2008, PG, 107 min. Directed by Stephen Walker.
REVIEWED By Steve Davis, Fri., April 18, 2008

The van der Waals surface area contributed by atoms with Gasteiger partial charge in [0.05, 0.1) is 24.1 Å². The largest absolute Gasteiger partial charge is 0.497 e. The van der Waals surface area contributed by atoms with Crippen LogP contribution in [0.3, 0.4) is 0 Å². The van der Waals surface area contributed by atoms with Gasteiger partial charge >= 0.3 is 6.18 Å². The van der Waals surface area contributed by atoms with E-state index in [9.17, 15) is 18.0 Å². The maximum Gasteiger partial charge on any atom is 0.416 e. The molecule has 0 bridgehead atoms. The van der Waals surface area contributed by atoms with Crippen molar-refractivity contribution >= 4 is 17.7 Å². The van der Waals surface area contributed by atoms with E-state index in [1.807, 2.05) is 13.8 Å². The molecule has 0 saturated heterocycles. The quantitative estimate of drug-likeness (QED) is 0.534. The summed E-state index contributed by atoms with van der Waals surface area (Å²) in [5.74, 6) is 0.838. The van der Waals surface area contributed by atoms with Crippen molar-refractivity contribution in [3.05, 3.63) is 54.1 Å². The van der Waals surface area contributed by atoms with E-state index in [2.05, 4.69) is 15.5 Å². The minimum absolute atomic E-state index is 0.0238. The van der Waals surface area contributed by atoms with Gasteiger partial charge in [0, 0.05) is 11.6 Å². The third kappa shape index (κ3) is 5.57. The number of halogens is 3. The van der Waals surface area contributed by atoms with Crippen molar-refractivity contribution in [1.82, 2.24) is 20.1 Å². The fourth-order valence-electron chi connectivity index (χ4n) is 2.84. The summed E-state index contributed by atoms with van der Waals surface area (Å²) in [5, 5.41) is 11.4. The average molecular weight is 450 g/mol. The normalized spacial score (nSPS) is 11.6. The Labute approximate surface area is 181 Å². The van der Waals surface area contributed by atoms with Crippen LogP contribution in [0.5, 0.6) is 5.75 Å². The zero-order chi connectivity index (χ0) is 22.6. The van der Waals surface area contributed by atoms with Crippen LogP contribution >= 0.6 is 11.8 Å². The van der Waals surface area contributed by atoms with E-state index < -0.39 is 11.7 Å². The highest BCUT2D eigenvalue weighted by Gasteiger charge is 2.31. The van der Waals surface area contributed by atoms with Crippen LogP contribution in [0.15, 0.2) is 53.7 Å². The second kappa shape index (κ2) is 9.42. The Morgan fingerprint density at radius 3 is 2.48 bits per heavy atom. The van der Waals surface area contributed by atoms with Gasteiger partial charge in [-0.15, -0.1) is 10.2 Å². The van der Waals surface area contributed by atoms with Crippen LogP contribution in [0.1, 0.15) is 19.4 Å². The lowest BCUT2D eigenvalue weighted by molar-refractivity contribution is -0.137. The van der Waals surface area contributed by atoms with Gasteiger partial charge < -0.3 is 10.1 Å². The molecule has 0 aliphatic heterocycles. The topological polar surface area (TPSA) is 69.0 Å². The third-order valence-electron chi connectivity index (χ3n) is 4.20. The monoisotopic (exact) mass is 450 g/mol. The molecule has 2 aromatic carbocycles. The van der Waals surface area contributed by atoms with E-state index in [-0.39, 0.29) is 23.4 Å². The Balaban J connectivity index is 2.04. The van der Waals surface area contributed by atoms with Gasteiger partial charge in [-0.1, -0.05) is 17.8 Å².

A documentary about a choral group of lovable octogenarians whose repertoire includes songs by Sonic Youth and the Talking Heads? It sounds gimmicky, scary even. But despite an occasional lapse into nudge-nudge jokes about geriatric sex, incontinence, and the driving skills of the elderly, Young@Heart eschews the clichés about old people for something that we can all relate to: our own mortality. Shot in a straightforward style that feels deceptively simple, this documentary spends two months with these senior citizens as they prepare for their Alive and Well concert in their home base of Northampton, Mass. During the course of these eight weeks, the drama of everyday life runs the gamut from the comical to the heartbreaking. During rehearsals, the chorus struggles with the daunting lyrics of “Yes We Can Can” (the filmmakers repeatedly remind you that the word “can” is repeated 71 times in the song), while offstage some members of the chorus are engaged in the more sobering struggle between life and death. What brings together this disparate group of old-timers is the joy they feel when performing songs you’d never expect to hear being sung by someone born before World War II. (Try to imagine your grandmother crooning something from the Clash songbook.) Moreover, songs like Bowie’s "Golden Years" and the Bee Gees’ "Stayin’ Alive" take on an altogether different (often tongue-in-cheek) meaning when sung by someone with gray hair and wrinkles. Young@Heart more than subtly suggests that the secret to growing old is to feel young, and – based on what you see in this film – there may be some truth to that platitude. In many ways, the movie’s theme is a contemporary variation on the signature line from Dylan Thomas’ famous poem about old age: By virtue of their dedication to their choral group, the people you meet in this film are, in their own way, raging against the dying of the light. This is most eloquently captured in a scene in which they perform at a nearby low-security prison, where the audience of male inmates is decades younger. Having just found out that a member of the group has passed away, the group dedicates their rendition of Bob Dylan’s "Forever Young" to him. The emotional impact of this performance, both upon the young men in the film who experience it firsthand and those of us experiencing it in the film audience, is nothing short of devastating. There may not be many things in this life that one can guarantee, but rest assured, it’s at this moment in Young@Heart where there won’t be a dry eye in the house.